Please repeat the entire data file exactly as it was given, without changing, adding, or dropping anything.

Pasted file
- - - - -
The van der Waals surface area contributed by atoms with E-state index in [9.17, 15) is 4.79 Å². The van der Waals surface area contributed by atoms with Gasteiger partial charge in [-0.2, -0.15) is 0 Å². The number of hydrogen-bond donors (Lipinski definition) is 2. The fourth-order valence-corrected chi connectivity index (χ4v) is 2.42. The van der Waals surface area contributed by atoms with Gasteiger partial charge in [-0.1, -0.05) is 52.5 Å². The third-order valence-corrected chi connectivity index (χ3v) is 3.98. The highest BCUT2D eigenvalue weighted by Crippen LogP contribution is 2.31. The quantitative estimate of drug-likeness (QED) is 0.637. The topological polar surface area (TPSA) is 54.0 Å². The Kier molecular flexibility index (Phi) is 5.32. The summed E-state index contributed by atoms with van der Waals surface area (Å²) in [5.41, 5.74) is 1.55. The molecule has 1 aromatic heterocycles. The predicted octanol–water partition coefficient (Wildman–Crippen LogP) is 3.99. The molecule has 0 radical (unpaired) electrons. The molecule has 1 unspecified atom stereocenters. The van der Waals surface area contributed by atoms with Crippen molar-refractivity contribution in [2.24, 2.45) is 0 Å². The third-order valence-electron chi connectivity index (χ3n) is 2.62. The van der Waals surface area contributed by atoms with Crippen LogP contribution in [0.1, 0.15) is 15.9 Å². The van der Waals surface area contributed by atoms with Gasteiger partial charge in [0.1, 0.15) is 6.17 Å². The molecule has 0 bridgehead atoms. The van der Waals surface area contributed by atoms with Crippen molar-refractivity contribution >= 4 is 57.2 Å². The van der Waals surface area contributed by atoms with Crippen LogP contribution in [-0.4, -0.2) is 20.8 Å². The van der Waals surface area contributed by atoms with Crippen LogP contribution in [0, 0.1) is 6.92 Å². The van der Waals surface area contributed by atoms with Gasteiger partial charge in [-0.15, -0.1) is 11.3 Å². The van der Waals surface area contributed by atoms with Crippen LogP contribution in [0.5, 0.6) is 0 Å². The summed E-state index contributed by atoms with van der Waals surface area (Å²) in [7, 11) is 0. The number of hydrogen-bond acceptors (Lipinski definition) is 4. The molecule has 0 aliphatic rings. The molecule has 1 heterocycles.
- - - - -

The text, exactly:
The van der Waals surface area contributed by atoms with E-state index in [9.17, 15) is 4.79 Å². The van der Waals surface area contributed by atoms with Gasteiger partial charge in [-0.2, -0.15) is 0 Å². The number of hydrogen-bond donors (Lipinski definition) is 2. The fourth-order valence-corrected chi connectivity index (χ4v) is 2.42. The van der Waals surface area contributed by atoms with Gasteiger partial charge in [-0.1, -0.05) is 52.5 Å². The third-order valence-corrected chi connectivity index (χ3v) is 3.98. The highest BCUT2D eigenvalue weighted by Crippen LogP contribution is 2.31. The quantitative estimate of drug-likeness (QED) is 0.637. The topological polar surface area (TPSA) is 54.0 Å². The Kier molecular flexibility index (Phi) is 5.32. The summed E-state index contributed by atoms with van der Waals surface area (Å²) in [5.41, 5.74) is 1.55. The molecule has 1 aromatic heterocycles. The predicted octanol–water partition coefficient (Wildman–Crippen LogP) is 3.99. The molecule has 0 radical (unpaired) electrons. The molecule has 1 unspecified atom stereocenters. The van der Waals surface area contributed by atoms with Crippen molar-refractivity contribution in [2.24, 2.45) is 0 Å². The third-order valence-electron chi connectivity index (χ3n) is 2.62. The van der Waals surface area contributed by atoms with Crippen LogP contribution in [0.1, 0.15) is 15.9 Å². The van der Waals surface area contributed by atoms with Gasteiger partial charge in [0.1, 0.15) is 6.17 Å². The molecule has 0 bridgehead atoms. The van der Waals surface area contributed by atoms with Crippen molar-refractivity contribution >= 4 is 57.2 Å². The van der Waals surface area contributed by atoms with Crippen LogP contribution in [-0.4, -0.2) is 20.8 Å². The van der Waals surface area contributed by atoms with Crippen LogP contribution in [0, 0.1) is 6.92 Å². The van der Waals surface area contributed by atoms with Gasteiger partial charge in [-0.15, -0.1) is 11.3 Å². The van der Waals surface area contributed by atoms with Crippen LogP contribution in [0.5, 0.6) is 0 Å². The summed E-state index contributed by atoms with van der Waals surface area (Å²) in [7, 11) is 0. The number of hydrogen-bond acceptors (Lipinski definition) is 4. The molecule has 0 aliphatic rings. The molecule has 1 heterocycles.